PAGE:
February 9, 2009
by Bradley Center
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Transcript Now Available - Click Here! (PDF format, 30 pages, 246 KB)
A complete, edited transcript is now available of the Bradley Center's February 9 panel discussion, entitled
Expand National Service?
Monday, February 9, 2009 - 12:00 to 2:00 p.m.
Hudson Institute - Betsy and Walter Stern Conference Center
1015 15th Street, NW - Suite 600
Washington, DC 20005
When soon-to-be President Barack Obama devoted time on the Martin Luther King, Jr., day of service to painting a shelter for homeless teens, he reminded us of his intention to call all Americans to a greater national commitment to service. Indeed, there is a powerful movement abroad to expand government support for national service programs, not only by adding substantially to the number of compensated service positions, but also by providing incentives to businesses, retirees, and nonprofits to play a larger role in encouraging voluntarism. Some have even argued, as BRUCE REED and John Bridgeland put it in a recent New York Times op-ed, that “an investment in service as part of the economic recovery plan could add hundreds of thousands of jobs” to a faltering national employment picture. Is this the time for a major new expansion of national service programs?
This and other questions were the focus of a February 9 panel discussion hosted by Hudson Institute's Bradley Center for Philanthropy and Civic Renewal. Panelists included SHIRLEY SAGAWA of the consulting firm sagawa/jospin; BRUCE REED of the Democratic Leadership Council; George Mason University's ILYA SOMIN; and LESLIE LENKOWSKY of Indiana University. The Bradley Center’s WILLIAM SCHAMBRA moderated the discussion.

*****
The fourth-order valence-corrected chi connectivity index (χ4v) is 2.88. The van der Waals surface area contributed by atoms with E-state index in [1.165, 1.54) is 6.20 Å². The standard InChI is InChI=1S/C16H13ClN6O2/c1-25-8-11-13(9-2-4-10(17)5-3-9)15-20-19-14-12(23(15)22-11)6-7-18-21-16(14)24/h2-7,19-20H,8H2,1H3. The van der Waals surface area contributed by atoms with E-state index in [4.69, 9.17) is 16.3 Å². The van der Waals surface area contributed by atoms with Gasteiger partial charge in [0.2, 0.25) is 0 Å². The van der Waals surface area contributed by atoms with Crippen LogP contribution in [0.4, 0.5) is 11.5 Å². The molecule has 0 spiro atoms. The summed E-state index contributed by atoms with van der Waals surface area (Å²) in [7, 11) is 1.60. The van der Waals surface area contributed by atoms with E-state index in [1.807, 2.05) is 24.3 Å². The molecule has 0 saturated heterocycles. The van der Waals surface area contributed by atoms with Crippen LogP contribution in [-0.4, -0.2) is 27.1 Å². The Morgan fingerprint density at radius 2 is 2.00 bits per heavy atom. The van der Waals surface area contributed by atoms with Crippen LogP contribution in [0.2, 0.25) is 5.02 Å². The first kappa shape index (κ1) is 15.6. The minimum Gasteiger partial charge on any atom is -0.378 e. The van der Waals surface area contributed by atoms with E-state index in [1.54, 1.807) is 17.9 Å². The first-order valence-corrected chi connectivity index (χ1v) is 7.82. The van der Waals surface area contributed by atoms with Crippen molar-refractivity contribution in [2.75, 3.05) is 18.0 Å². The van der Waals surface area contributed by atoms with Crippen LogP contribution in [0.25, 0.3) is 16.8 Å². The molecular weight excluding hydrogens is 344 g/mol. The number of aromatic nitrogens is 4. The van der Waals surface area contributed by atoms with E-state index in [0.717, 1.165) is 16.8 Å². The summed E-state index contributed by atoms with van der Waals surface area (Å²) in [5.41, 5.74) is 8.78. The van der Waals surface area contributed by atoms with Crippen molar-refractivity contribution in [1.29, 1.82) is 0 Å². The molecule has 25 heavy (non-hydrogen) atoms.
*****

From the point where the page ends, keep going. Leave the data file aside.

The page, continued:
Registration, lunch buffet
Welcome by Hudson Institute's WILLIAM SCHAMBRA
SHIRLEY SAGAWA, sagawa/jospin
BRUCE REED, Democratic Leadership Council
ILYA SOMIN, George Mason University School of Law
LESLIE LENKOWSKY, Indiana University
To request further information on this event or the Bradley Center, please contact Kristen at (202) 974-2424 or email@example.com.
Hudson Institute's Bradley Center for Philanthropy and Civic Renewal aims to explore the usually unexamined intellectual assumptions underlying the grantmaking practices of America’s foundations and provide practical advice and guidance to grantmakers who seek to support smaller, grassroots institutions in the name of civic renewal.
Click here to view the full list of Speeches & Testimony.
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